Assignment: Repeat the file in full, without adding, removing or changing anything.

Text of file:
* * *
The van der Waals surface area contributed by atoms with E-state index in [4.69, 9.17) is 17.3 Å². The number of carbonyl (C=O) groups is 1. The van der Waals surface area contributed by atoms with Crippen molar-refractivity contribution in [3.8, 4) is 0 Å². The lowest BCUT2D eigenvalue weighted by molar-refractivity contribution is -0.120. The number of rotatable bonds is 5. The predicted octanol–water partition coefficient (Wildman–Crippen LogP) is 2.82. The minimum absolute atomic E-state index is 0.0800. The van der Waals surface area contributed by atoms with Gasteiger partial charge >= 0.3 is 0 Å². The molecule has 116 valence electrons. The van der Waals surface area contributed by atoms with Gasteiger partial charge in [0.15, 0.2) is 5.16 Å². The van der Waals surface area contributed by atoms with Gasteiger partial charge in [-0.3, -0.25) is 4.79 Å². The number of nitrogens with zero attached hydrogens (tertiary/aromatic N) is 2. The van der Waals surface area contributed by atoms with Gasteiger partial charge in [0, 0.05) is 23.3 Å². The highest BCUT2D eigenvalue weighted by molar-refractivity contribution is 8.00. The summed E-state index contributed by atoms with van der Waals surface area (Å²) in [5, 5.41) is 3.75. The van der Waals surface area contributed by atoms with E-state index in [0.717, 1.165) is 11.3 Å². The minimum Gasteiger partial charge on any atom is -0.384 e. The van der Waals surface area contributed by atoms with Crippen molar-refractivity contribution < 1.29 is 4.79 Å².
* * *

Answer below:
The van der Waals surface area contributed by atoms with E-state index in [4.69, 9.17) is 17.3 Å². The number of carbonyl (C=O) groups is 1. The van der Waals surface area contributed by atoms with Crippen molar-refractivity contribution in [3.8, 4) is 0 Å². The lowest BCUT2D eigenvalue weighted by molar-refractivity contribution is -0.120. The number of rotatable bonds is 5. The predicted octanol–water partition coefficient (Wildman–Crippen LogP) is 2.82. The minimum absolute atomic E-state index is 0.0800. The van der Waals surface area contributed by atoms with Gasteiger partial charge >= 0.3 is 0 Å². The molecule has 116 valence electrons. The van der Waals surface area contributed by atoms with Gasteiger partial charge in [0.15, 0.2) is 5.16 Å². The van der Waals surface area contributed by atoms with Gasteiger partial charge in [-0.3, -0.25) is 4.79 Å². The number of nitrogens with zero attached hydrogens (tertiary/aromatic N) is 2. The van der Waals surface area contributed by atoms with Gasteiger partial charge in [0, 0.05) is 23.3 Å². The highest BCUT2D eigenvalue weighted by molar-refractivity contribution is 8.00. The summed E-state index contributed by atoms with van der Waals surface area (Å²) in [5, 5.41) is 3.75. The van der Waals surface area contributed by atoms with E-state index in [0.717, 1.165) is 11.3 Å². The minimum Gasteiger partial charge on any atom is -0.384 e. The van der Waals surface area contributed by atoms with Crippen molar-refractivity contribution < 1.29 is 4.79 Å².